By Kim Sengupta
The final act of the kleptocracy by the Ben Ali family was to steal one and a half tonnes of gold, with the president's wife personally collecting the bullion from an initially reluctant but eventually browbeaten president of the country's central bank.
Within hours the allegations – denied by the central bank – had been turned into slogans on the streets of Tunis in another demonstration, as protesters vented their fury at the former first family. "Hang them all, but let's get our gold back first," shouted a group marching along Avenue Bourguiba.
This may not be easy. Whereas Zine el-Abidine Ben Ali is now a guest of Saudi Arabia, supposedly in the same neighbourhood of Jeddah which once hosted another fallen African strongman, Idi Amin, the whereabouts of his spouse, Leila Trabelsi, is unclear. Some Tunisians say that Dubai, where she would go on shopping expeditions, is the destination, others say it is one of the central Asian republics.
The account of 53-year-old Ms Trabelsi's great bank robbery, which netted an estimated £37.5m ($60m), came from the French secret service after the Finance Minister, Christine Lagarde, announced in Paris that movement of money from the former colony was under surveillance.
Ms Trabelsi, according to French security officials, went to the Bank of Tunisia on Friday with a small group of her staff and demanded that the gold be handed over to her office for safekeeping. When the bank president refused, a telephone call was said to have come from the president ordering that the handover should take place.
A few hours later the couple flew out of the country, with Mr Ben Ali deciding against delivering a valedictory speech. The jet initially headed for France, but, it is claimed, was diverted to Saudi Arabia after President Nicolas Sarkozy refused permission to land.
The account was yesterday denied by the central bank, which said that the former first leader had never set foot in the bank. The official in charge of payments "had never received verbal or written orders to take out gold or currency," the bank spokesman Zied Mouhli told the BBC. "The gold reserves have not moved for years."
Meanwhile, two of the former president's daughters arrived in Disneyland, near Paris, to seek asylum. Nesrine, who, with her husband, Sakhr, had kept a pet tiger, moved with her sister Halima into a series of suites at the Castle Club hotel with a retinue of servants and bodyguards. According to reports they left after being told by the French government that their presence was not welcome.
One of the first acts yesterday of Mohammed Ghannouchi, the Prime Minister, who is charged with forming a coalition government, was to declare that anyone displaying ostentatious wealth would face investigation.
A marked feature of the protests which swept the president from power after 23 years of autocratic rule was the depth of hatred displayed against the relations of Ben Ali and his wife who, in their eyes, had stolen billions from the country. Theirs were the first homes and businesses to be ransacked, and those who failed to get away paid a lethal price.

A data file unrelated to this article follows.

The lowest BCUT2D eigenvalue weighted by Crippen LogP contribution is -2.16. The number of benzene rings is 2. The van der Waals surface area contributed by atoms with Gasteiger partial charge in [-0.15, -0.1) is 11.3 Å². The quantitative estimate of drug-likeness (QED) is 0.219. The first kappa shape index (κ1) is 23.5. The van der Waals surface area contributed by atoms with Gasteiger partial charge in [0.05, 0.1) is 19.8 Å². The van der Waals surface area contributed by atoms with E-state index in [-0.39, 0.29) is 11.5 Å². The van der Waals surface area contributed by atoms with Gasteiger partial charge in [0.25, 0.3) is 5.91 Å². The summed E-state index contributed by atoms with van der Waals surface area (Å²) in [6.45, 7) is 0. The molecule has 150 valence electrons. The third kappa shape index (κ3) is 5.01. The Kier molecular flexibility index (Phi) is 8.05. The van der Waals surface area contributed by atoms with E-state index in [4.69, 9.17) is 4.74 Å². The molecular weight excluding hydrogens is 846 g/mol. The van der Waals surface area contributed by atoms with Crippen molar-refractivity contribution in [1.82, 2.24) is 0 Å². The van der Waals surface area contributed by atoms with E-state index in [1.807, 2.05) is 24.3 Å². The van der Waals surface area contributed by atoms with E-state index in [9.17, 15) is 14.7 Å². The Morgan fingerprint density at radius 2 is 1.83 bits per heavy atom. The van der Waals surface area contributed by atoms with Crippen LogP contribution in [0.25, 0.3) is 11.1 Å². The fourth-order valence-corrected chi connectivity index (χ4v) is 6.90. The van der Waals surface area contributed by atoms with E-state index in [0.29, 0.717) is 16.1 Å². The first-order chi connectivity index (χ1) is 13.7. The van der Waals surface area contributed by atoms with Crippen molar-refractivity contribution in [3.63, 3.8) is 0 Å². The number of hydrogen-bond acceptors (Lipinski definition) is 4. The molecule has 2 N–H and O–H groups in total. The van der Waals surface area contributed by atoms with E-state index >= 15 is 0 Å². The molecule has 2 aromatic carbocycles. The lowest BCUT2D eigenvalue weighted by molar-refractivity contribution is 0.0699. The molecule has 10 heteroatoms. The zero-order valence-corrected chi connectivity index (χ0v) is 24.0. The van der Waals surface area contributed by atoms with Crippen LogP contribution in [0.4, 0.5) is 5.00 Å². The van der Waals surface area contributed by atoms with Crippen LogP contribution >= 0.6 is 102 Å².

The most prominent of these victims had been Imed Trabelsi, the ex-first lady's nephew, who was hunted down and hacked to death. A number of other, lesser members of the clan were placed under arrest.
US diplomatic cables released through WikiLeaks charted the venality of the Ben Alis and their entourage, with chapter headings like, "All in the Family", "Mob Rule" and "The Sky's The Limit" describing how "Imed and Moaz Trabelsi [cousins] are reported to have stolen the yacht of a French businessman, Bruno Roger, chairman of Lazard Paris [a bank]". They went on to describe how "Ben Ali's wife, Leila Ben Ali, and her extended family – the Trabelsis – provoke the greatest ire".
Diplomats recorded how Leila Trabelsi's brother, Belhassen, was "rumoured to have been involved in a wide range of corrupt schemes with holdings involving an airline, several hotels, one of Tunisia's two private radio stations, car assembly plants, a Ford distribution and a real estate development company."
Copycat immolations spread across region
Five people have set themselves on fire in Egypt and Algeria in the past week, apparently inspired by a young Tunisian whose drastic protest against economic hardship sparked the month of rioting which toppled president Zine el-Abidine Ben Ali.
Authoritarian regimes in neighbouring Arab countries have kept a nervous eye on events on Tunisia, fearing a domino effect as rising food prices, poverty and corruption stoke discontent.
In Egypt, where Hosni Mubarak has ruled for nearly 30 years, a 48-year-old restaurateur doused himself in fuel and set himself ablaze yesterday near Cairo's parliament building in protest at the high price of bread. Police and passing motorists quickly doused the flames, and health officials said they expect Abdou Abdel Moneim to live.
An Algerian man who set himself on fire in village near the Tunisian border last week is in a more serious condition. Mohsen Bouterfif was unhappy at the lack of housing, and Reuters news agency reported that about 100 people took to the streets in protest after the attempted suicide. Algerian newspapers have reported three other recent cases of self-immolation in provincial towns.